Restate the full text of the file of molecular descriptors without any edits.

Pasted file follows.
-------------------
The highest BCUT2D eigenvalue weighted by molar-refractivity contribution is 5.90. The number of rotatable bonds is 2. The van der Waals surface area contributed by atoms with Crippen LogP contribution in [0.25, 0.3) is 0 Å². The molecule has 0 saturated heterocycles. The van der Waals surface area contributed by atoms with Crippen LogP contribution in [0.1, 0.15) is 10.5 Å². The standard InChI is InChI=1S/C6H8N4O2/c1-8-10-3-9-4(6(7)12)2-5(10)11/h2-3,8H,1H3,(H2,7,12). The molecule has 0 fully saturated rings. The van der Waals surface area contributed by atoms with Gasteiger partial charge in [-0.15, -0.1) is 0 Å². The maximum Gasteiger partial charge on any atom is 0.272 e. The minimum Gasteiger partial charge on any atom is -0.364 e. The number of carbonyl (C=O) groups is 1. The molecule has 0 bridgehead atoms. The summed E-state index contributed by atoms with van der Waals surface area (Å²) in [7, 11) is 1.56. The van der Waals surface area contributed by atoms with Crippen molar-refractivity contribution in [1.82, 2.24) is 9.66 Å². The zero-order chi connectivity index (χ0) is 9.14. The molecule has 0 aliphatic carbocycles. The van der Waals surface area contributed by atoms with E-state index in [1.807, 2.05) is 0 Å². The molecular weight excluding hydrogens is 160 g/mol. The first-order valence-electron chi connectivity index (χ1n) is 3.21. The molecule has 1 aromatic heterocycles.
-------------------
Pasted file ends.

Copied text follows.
The highest BCUT2D eigenvalue weighted by molar-refractivity contribution is 5.90. The number of rotatable bonds is 2. The van der Waals surface area contributed by atoms with Crippen LogP contribution in [0.25, 0.3) is 0 Å². The molecule has 0 saturated heterocycles. The van der Waals surface area contributed by atoms with Crippen LogP contribution in [0.1, 0.15) is 10.5 Å². The standard InChI is InChI=1S/C6H8N4O2/c1-8-10-3-9-4(6(7)12)2-5(10)11/h2-3,8H,1H3,(H2,7,12). The molecule has 0 fully saturated rings. The van der Waals surface area contributed by atoms with Gasteiger partial charge in [-0.15, -0.1) is 0 Å². The maximum Gasteiger partial charge on any atom is 0.272 e. The minimum Gasteiger partial charge on any atom is -0.364 e. The number of carbonyl (C=O) groups is 1. The molecule has 0 bridgehead atoms. The summed E-state index contributed by atoms with van der Waals surface area (Å²) in [7, 11) is 1.56. The van der Waals surface area contributed by atoms with Crippen molar-refractivity contribution in [1.82, 2.24) is 9.66 Å². The zero-order chi connectivity index (χ0) is 9.14. The molecule has 0 aliphatic carbocycles. The van der Waals surface area contributed by atoms with E-state index in [1.807, 2.05) is 0 Å². The molecular weight excluding hydrogens is 160 g/mol. The first-order valence-electron chi connectivity index (χ1n) is 3.21. The molecule has 1 aromatic heterocycles.